Someone asked me to briefly summarise my journey through social media over the last decade, a couple of months ago. I thought I’d share it here.
Fresh out of university in India many MANY years ago, I joined a social network called Ryze. It was an interesting place, if a bit confused. In the early 2000’s, it positioned itself as LinkedIn but in reality had many of the features of networks that soon surpassed it in popularity: Google’s now-defunct Orkut, and later on Facebook. Ryze introduced me to many people with shared interests, a few of whom continue to be extremely good friends (hi Shilpa and Madhavan!).
A bit later, in 2003, I started a personal blog. It drew me into a circle of people whose blogs I really enjoyed, a number of them anonymous, as mine was back then. Blogging was so new, I think all of us felt safe behind a veil of anonymity. There was a sense of belonging based on mutual interests.
I closed my personal blog around 2006, the hidden cloak of anonymity having fallen away. I needed something else to experiment with as the web starting growing in influence. As if on cue, Twitter came on the scene. I joined it in 2007. At the time I was laid up for a few months with a broken ankle in New York, so I was happy to try anything that gave me something to do without having to move from my sofa! (I joined Facebook around the same time, but it was Twitter that captured my imagination because Facebook was a gated community and not many people in my sphere had entered it, so to speak). Twitter, on the other hand, was like listening in on a hundred different cross-connections on the phone all at once, for a newbie like me then, at least. Users were mostly early adopters and I felt I was part of a new kindred community again. Clay Shirky’s ‘Here Comes Everybody’ and ‘Groundswell’ by Charlene Li and Josh Bernoff were often mentioned. Subsequently, I joined many new platforms, including the Ning community led by Seth Godin when he wrote ‘Tribes’ in 2008, even curating a companion Q&A ebook with a few others. Why not, eh?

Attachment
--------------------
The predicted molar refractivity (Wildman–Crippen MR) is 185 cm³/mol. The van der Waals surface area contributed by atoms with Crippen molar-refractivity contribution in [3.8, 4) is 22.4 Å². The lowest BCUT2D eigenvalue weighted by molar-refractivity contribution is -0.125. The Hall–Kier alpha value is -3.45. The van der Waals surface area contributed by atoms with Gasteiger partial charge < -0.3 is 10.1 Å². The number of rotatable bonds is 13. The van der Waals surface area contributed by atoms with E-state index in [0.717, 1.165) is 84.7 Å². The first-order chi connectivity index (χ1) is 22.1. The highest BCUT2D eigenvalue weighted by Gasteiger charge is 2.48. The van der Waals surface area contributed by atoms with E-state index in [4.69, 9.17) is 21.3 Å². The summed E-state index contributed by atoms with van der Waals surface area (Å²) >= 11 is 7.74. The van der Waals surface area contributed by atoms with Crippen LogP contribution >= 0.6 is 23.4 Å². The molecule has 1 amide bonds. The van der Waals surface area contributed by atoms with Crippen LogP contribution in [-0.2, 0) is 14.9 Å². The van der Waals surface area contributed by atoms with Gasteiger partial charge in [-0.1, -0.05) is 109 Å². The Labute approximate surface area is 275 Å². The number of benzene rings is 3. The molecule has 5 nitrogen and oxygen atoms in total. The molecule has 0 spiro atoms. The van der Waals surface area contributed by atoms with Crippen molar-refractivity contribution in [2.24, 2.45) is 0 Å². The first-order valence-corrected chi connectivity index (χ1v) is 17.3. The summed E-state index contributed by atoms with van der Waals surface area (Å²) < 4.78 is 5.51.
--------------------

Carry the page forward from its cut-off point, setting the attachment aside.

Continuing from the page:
Twitter has made succinct thinking a skill, given its 140-character limit. I also enjoy sharing links to interesting articles, a way of giving back as much as I get. Of course getting lost in the internet labyrinth is always a risk, but I tend to ignore articles lampooning social media for causing attention deficit disorder. We’re adults, we should know how to control what we do!
Around the time I joined Twitter in 2007, I went back to blogging, but this time with a focus on the professional rather than the personal. That’s when One Size Fits One was born. Blogrolling was a thing back then. Now, external linking to build your community hardly exists.
My blog helped me get a foothold in a field I didn’t really start out in – I didn’t have a degree in technology or media, subjects I often speak about at conferences these days that form an integral part of what I do now. I used to run a series of interviews with interesting people in marketing in the early days as well, which I still continue with startup founders, though much less often.
Other things I have been able to do through social media include writing chapters for collaborative books and presentations and expanding my knowledge in a more structured way through Massively Open Online Courses (MOOCs) on platforms like Coursera. Participation is oriented in good old forums, which have shown no signs of dying; in fact Google Groups is the mainstay of Ada’s List, an online group for women in technology that I co-founded last year.
In short, social media has opened up lots of opportunities, introduced me to people I would never have met otherwise and helps me learn a little bit more every day.
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